Meet Bob, IPF Caregiver

Have you ever heard of a blind triple date? It’s when three boys don’t know three girls, and they all go out for a date together. My one and only blind triple date was well over 60 years ago. It was the night I met my one and only: my wife Nancy.

Our life together brought us many things we expected and many things we didn’t. Nancy and I are a team, united together against everything in our way. We had three children, two sons and a daughter, and in time they gave us grandchildren. We have traveled and do a lot of things with our church. But even though we knew we were growing older, neither one of us truly expected the health issues that came.

I never expected to be diagnosed with Parkinson’s a little over a year later. After being her support system, now she has to remind me to take my medications, too.

Though I was also dealing with my own health issues, I wanted to be the best caregiver for Nancy that I could. Stepping in to help take care of her was natural.

At first, Nancy made it difficult for me to help because she was used to being the one taking care of everyone else! I had to listen for the opportunities to help. When she says, “I’m not feeling that good today,” that’s my cue to ask, “What can I do to help?” Keeping that communication open has been so important.

We made an effort to get educated about both of our conditions. Nancy comes with me to a Parkinson’s support group and I go with her to an IPF support group. These are great places for us to learn more about our conditions, meet others who are in similar situations, and learn from their experiences. Each group combines patients and caregivers, so that helps us understand what we're each going through in both roles.

We take our unified approach into our doctor’s appointments as well. Nancy is the one who likes to ask questions. She always brings a list of them, but we both review it before we go so we don’t forget any. Sometimes I’ll think of questions she hadn’t thought of. At the appointment, we both listen attentively and support one another.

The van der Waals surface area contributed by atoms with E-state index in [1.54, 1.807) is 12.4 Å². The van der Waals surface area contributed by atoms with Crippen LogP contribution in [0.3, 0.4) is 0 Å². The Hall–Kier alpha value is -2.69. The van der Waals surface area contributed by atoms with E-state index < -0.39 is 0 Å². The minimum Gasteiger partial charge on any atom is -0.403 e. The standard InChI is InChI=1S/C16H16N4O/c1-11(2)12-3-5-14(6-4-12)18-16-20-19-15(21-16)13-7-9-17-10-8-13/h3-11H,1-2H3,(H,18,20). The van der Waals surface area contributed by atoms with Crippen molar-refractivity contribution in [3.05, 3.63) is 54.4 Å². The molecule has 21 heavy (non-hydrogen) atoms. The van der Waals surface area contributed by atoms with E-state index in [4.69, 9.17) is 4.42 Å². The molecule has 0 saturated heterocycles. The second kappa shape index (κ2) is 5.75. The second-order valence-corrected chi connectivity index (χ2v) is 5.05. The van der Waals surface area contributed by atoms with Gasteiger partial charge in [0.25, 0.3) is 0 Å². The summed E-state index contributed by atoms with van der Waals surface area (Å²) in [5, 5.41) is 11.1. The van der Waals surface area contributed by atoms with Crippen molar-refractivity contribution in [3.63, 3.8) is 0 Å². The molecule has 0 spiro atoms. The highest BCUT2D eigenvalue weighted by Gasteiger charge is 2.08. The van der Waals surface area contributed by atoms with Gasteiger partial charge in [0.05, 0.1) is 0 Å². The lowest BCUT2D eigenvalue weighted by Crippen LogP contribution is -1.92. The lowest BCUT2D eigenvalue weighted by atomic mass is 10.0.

Learning about how to try and manage IPF has been an adventure. We do our best by staying active, following the doctor’s recommendation for treatment that may work to keep IPF from progressing as quickly, and doing everything we need to do for Nancy’s health.

Whoever has the greater need in that moment is the one who gets the attention. Thankfully, so far, neither one of us has felt like we’re doing all of the caregiving. Honestly, that’s what love is all about.

We keep on living the way we always have, though now we’re going at a slower pace. By slowing it down, Nancy feels better and we can continue to do things together. We’re fairly active in our church and our faith helps us face a lot of the stresses in our diseases and our everyday lives. We’re open with each other, like we have been for 60 years.

We do our best to keep up with them. Nancy and I think it’s wonderful to have our family so close. They help lift our spirits and keep a positive attitude.

Keeping a positive attitude is one thing that has really helped both of us. We don’t let IPF get us down, even though it tries sometimes. Instead, we focus on the positive and we stay hopeful. Being positive helps you feel better and makes the time go by.

I should know. These past 60 years with Nancy have flown by, but I have loved every second of it.

IPF Patient Nancy holding a sign stating "I'm facing IPF to be the best I can be"

Nancy has IPF, but her husband also has health problems. Learn how they help support and care for each other.

IPF Patient Nancy holding a sign stating "I'm facing IPF to be the best I can be"

Ellen loves to travel even though she has IPF. Find out how she goes around the world with the help of her supplemental oxygen.

Collage of IPF patients

Hear others with IPF share what they’ve learned about themselves and their disease with the support of their friends and families.